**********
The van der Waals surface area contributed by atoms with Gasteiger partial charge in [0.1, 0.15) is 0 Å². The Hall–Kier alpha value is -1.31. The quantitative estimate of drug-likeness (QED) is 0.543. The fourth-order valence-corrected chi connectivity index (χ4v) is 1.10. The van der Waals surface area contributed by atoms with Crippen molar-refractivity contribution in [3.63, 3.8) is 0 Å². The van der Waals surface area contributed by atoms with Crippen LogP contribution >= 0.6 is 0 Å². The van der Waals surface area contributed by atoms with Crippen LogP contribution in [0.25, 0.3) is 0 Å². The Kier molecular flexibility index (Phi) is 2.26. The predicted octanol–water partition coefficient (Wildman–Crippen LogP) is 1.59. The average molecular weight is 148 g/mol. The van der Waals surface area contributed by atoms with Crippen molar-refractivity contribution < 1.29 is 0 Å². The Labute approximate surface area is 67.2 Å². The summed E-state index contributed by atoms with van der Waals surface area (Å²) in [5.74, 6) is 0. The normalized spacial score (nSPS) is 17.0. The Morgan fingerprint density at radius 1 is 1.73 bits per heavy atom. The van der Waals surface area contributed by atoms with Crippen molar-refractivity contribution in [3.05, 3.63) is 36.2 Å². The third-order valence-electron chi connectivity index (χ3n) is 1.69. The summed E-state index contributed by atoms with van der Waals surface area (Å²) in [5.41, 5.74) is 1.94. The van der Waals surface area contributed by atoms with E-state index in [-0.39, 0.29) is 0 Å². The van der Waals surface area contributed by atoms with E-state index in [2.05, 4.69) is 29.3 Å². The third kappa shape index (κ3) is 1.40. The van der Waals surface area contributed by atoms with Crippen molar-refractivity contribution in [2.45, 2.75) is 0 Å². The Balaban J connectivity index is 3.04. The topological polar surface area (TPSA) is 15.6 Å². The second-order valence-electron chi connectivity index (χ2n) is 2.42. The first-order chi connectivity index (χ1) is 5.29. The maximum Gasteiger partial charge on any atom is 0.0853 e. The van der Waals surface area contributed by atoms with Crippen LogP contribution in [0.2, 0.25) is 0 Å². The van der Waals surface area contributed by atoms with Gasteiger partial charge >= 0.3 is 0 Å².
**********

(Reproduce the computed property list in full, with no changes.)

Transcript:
The van der Waals surface area contributed by atoms with Gasteiger partial charge in [0.1, 0.15) is 0 Å². The Hall–Kier alpha value is -1.31. The quantitative estimate of drug-likeness (QED) is 0.543. The fourth-order valence-corrected chi connectivity index (χ4v) is 1.10. The van der Waals surface area contributed by atoms with Crippen molar-refractivity contribution in [3.63, 3.8) is 0 Å². The van der Waals surface area contributed by atoms with Crippen LogP contribution >= 0.6 is 0 Å². The van der Waals surface area contributed by atoms with Crippen LogP contribution in [0.25, 0.3) is 0 Å². The Kier molecular flexibility index (Phi) is 2.26. The predicted octanol–water partition coefficient (Wildman–Crippen LogP) is 1.59. The average molecular weight is 148 g/mol. The van der Waals surface area contributed by atoms with Crippen molar-refractivity contribution < 1.29 is 0 Å². The Labute approximate surface area is 67.2 Å². The summed E-state index contributed by atoms with van der Waals surface area (Å²) in [5.74, 6) is 0. The normalized spacial score (nSPS) is 17.0. The Morgan fingerprint density at radius 1 is 1.73 bits per heavy atom. The van der Waals surface area contributed by atoms with Crippen molar-refractivity contribution in [3.05, 3.63) is 36.2 Å². The third-order valence-electron chi connectivity index (χ3n) is 1.69. The summed E-state index contributed by atoms with van der Waals surface area (Å²) in [5.41, 5.74) is 1.94. The van der Waals surface area contributed by atoms with E-state index in [-0.39, 0.29) is 0 Å². The van der Waals surface area contributed by atoms with E-state index in [2.05, 4.69) is 29.3 Å². The third kappa shape index (κ3) is 1.40. The van der Waals surface area contributed by atoms with Crippen molar-refractivity contribution in [2.45, 2.75) is 0 Å². The Balaban J connectivity index is 3.04. The topological polar surface area (TPSA) is 15.6 Å². The second-order valence-electron chi connectivity index (χ2n) is 2.42. The first-order chi connectivity index (χ1) is 5.29. The maximum Gasteiger partial charge on any atom is 0.0853 e. The van der Waals surface area contributed by atoms with Crippen LogP contribution in [0.2, 0.25) is 0 Å². The van der Waals surface area contributed by atoms with Gasteiger partial charge >= 0.3 is 0 Å².